In regards to numbers, my solution involves adding a random (well, I bash the numbers on my keyboard :)) set of numbers somewhere in the password. Ex: cat.dog.1234.fish

    I'm interested in hearing your thoughts about this, and where you see what is given up in terms of security.

    Ahhh! Very cool. Thanks for sharing. I will be watching for this!

  • brentybrenty

    Team Member

    You are absolutely correct. The only reason I suggested being able to choose character length, was because there are unfortunately a lot of sites that have a max character limit on passwords, including some financial institutions. I'm not sure if you'd agree, but perhaps displaying the character count of word-based passwords (mentioned in original post), would solve this issue. I'd be happy with just that. As a user, I could then choose a word count, and click re-generate until a length comes up that falls within the password range requirements of said website. Correct me if I'm wrong, but I don't see any compromisation of passwords due to 1password, but due to the requirements of the website.

    @Ben.S: I think we're in complete agreement here. I'm uncertain about if or when we'll do something like this because our todo list is very, very long. :)

    The same reasoning also applies to my request for uppercase letters and numbers. Some websites require it. Clarification, I never imagined there being random uppercase letters or numbers through-out the word-based password. I manually do any of the following combination that would be simple to read out loud or in head on the spot, but not for long-term memorization, like so:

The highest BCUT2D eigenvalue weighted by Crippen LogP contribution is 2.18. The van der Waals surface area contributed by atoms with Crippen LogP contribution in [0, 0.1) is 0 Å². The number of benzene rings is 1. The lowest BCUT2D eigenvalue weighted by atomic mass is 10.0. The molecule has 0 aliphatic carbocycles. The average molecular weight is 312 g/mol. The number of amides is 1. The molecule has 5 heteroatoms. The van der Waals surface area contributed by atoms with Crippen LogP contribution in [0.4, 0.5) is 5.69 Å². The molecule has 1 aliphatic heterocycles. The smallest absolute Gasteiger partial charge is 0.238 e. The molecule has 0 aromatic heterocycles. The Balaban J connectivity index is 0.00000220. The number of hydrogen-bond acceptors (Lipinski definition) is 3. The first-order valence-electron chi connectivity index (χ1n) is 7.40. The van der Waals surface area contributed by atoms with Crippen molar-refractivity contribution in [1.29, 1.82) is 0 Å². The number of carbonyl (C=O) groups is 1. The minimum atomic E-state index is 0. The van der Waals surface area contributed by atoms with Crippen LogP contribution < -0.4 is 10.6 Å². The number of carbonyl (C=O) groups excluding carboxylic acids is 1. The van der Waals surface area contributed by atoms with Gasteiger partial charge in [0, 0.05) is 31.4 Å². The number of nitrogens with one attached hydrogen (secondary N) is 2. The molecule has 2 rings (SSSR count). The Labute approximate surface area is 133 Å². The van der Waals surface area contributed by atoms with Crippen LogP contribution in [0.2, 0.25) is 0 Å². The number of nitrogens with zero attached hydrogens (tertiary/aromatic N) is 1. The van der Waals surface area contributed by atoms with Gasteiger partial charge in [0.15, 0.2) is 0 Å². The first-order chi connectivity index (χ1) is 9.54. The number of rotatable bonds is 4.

Uppercase of first letter of 1 or more words - Ex: Cat.Dog.Fish
    Uppercase of last letter in 1 or more words - Ex: caT.doG.fisH
    Uppercase of all letters in 1 or more words - Ex: CAT.DOG.FISH
    It could be simplified, and only allow the option to uppercase the 1st letter in all words, or make them all lowercase, however, you may consider this a violation of how you prioritize UX.

    Thanks for the clarification! Indeed, I am not able to get on board with the second option since that would largely obviate the key benefit of word-based passwords: memorability. But you make an excellent point about typability. Something to consider.

    In regards to numbers, my solution involves adding a random (well, I bash the numbers on my keyboard :)) set of numbers somewhere in the password. Ex: cat.dog.1234.fish
    I'm interested in hearing your thoughts about this, and where you see what is given up in terms of security.